After studying the S-curve silhouette a few weeks back, I started thinking about the real women behind the iconic Gibson Girl. Although the Gibson Girl was an illustration, artist Charles Gibson did use real models, and she was meant to portray Gibson’s idea of how a woman should not only look but behave. His own wife was said to be a close resemblance to the Gibson Girl. I started looking into the “real Gibson Girls” who modeled for the illustrations to see if they lived up to the standards as well. I uncovered some really interesting information and decided to highlight one of the most famous women who worked with Gibson, Camille Clifford.
The model lived a life that was extraordinarily similar to how one might imagine a Gibson Girl to live. And the surviving photos are a breathtaking reminder of the simplistic beauty of the Edwardian era and early fashion photography. Let’s take a look!
The birth of the Gibson Girl
Although Camille Clifford would come to represent the ideal American woman, she was not American at all. She was born in 1885 in Belgium and spent her early years in Norway. Her performing career began as a stage actress. Though she was not considered to have had a particularly strong voice, critics and spectators were taken by her presence, beautiful figure, and ability to swoon an audience.
There is not all too much information readily available about her early career, but what I have been able to find out if that she tended to have small roles with few lines. And it seems to have suited her. I get the impression that she wasn’t seeking fame as an actress but rather that she had a passion for being in front of an audience, a love of using her body artistically, and just enjoyed being involved in performing.
If it was being in front of an audience and being artistic that she loved, she would have a chance to do it to her heart’s content sooner rather than later.
Charles Gibson dreamt of being an artist creating drawings that would ring true to people. His career was taking off during the 1890s, when one of the most significant cultural revolutions of the century was taking place: the emergence of women into the public sphere. Gibson began to sell images that would portray women with the most precious aspects of the past (according to him); femininity and modesty; combined with what he saw as the best aspects of the new woman such as courage to use one’s voice and participate in public life.
And most notably to us today: Gibson’s girls had a distinct look. A mandatory look. Gibson Girls possessed the ultimate S-curve silhouette and perfectly assembled Edwardian poof on the top of their head.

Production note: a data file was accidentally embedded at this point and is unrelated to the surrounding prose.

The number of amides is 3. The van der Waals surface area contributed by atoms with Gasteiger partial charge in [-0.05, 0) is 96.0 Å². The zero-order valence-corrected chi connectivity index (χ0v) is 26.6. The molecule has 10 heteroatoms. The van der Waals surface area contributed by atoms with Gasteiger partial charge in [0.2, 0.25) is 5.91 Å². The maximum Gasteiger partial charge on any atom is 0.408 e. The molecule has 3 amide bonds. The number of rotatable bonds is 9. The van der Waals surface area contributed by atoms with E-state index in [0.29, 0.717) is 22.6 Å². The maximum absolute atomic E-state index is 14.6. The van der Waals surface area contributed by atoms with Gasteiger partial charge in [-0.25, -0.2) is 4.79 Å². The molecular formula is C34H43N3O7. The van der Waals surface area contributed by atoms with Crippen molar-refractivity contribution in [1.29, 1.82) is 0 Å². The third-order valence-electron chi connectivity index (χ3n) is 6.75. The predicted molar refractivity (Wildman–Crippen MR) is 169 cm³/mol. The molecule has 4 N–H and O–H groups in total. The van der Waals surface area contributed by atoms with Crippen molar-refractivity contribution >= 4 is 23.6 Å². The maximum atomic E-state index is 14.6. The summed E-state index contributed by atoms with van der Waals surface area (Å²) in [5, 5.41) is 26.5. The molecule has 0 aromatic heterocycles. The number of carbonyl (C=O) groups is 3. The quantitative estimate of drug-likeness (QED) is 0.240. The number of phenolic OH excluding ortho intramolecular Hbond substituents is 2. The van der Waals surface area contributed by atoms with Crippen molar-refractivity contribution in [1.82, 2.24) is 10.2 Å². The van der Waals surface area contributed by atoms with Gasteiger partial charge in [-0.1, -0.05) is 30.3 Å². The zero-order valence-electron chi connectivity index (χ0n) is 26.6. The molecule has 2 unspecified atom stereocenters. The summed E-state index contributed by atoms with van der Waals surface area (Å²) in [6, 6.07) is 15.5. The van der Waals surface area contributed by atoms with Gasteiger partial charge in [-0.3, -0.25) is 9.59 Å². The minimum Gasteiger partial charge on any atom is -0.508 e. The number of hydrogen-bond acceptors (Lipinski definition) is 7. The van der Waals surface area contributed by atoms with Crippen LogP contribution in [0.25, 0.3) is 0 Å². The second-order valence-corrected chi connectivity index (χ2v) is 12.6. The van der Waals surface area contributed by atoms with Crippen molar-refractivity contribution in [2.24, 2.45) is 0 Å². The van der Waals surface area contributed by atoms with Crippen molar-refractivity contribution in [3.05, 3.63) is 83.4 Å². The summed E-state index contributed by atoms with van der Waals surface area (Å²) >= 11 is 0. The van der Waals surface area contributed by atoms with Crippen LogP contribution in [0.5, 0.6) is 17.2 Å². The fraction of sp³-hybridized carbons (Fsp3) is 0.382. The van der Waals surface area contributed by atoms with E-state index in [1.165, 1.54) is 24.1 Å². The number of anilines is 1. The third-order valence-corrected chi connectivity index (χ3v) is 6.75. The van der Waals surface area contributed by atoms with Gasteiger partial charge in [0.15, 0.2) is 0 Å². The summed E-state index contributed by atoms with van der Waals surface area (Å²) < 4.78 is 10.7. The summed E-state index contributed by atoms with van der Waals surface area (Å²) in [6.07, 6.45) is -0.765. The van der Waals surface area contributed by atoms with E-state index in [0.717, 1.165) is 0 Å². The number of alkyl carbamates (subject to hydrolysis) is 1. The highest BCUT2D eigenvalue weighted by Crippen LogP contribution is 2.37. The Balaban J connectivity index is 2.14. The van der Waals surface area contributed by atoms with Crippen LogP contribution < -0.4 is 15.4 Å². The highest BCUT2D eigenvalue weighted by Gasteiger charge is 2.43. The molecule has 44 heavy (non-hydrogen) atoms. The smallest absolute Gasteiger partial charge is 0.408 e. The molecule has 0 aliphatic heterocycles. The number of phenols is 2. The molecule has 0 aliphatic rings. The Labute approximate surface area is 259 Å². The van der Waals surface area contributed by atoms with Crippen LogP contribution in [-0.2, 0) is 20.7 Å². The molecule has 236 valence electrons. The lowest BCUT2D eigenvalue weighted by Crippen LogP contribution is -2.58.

After Gibson realized that the Gibson Girl’s success was a force to be reckoned with he held a contest to find a real life version of the American female ideal. It was shrewed marketing, not only was the country aware that the contest was being held, once a winner was selected Gibson intended to use the lucky woman as a model for further drawings, creating even more interest for the brand.
Despite my best efforts, I have not been able to find any primary sources for information on the contest, but it appears to have been held in 1902. And most importantly, Camille Clifford was the winner.
America’s top model
While today many people consider Evelyn Nesbit to have been the most famous Gibson Girl, at the time, Camille Clifford’s exceptional ability in front of the camera allowed her the honor.
And an honor to Camille I am sure it was. The image of the Gibson girl was a much larger phenomenon than most people realize today. Not only did she grace the pages of magazines and newspapers for nearly two decades, many products were made as well. Kitchenware, cigarette cases, pillowcases, books, jewelry, prints, and more were created in her honor.
(Note: any Gibson Girl collectors out there? Please comment below! I’d love to write a piece on your collection.)
And Camille seems to have thrived in front of the camera. I got completely, and pleasantly, lost in a joyous search of photos of her for this post. They are so completely stunning and unique for their time that I am convinced she must have played a big role in their creation. And I do think that she saw her body and modeling as a form of art. While Charles Gibson enjoyed portraying his Gibson Girl doing very active things such as riding bikes, flirting, creating art, and playing sports, Camille’s photographs are almost exclusively of her manipulating her body in various ways, not of her engaging in everyday activities.
She was also able to leverage her success as a Gibson Girl for more stage time. She appeared in London’s Vaudeville Theatre in 1904 to sing a song supposedly written just for her in the musical The Catch of the Season. The song, “Sylvia the Gibson Girl” highlights the sought-after nature of the title. Some of the lyrics include:
“I walked one day
When I was in New York.
A friend of mind
Said, “My- you’re fine–
You have the Gibson walk
You have the Gibson nose
And quite the Gibson leer
You’ve surely heard of the man called Gibson?”
A life of luxury
Camille’s life would, in the end, imitate art. She married the son of an English Baron named Henry Lyndhurst Bruce who sadly died in WWI. She then married a man of British nobility, Captain John Meredyth Jones Evans, and retired. It is said that she enjoyed a life of leisure following her modeling career and especially enjoyed looking after her horses. She lived until 1972.
I don’t know about you, but I am so thankful for the amazing art that she left the world. I think one of these prints might be just the thing I need to complete the bedroom I’m decorating.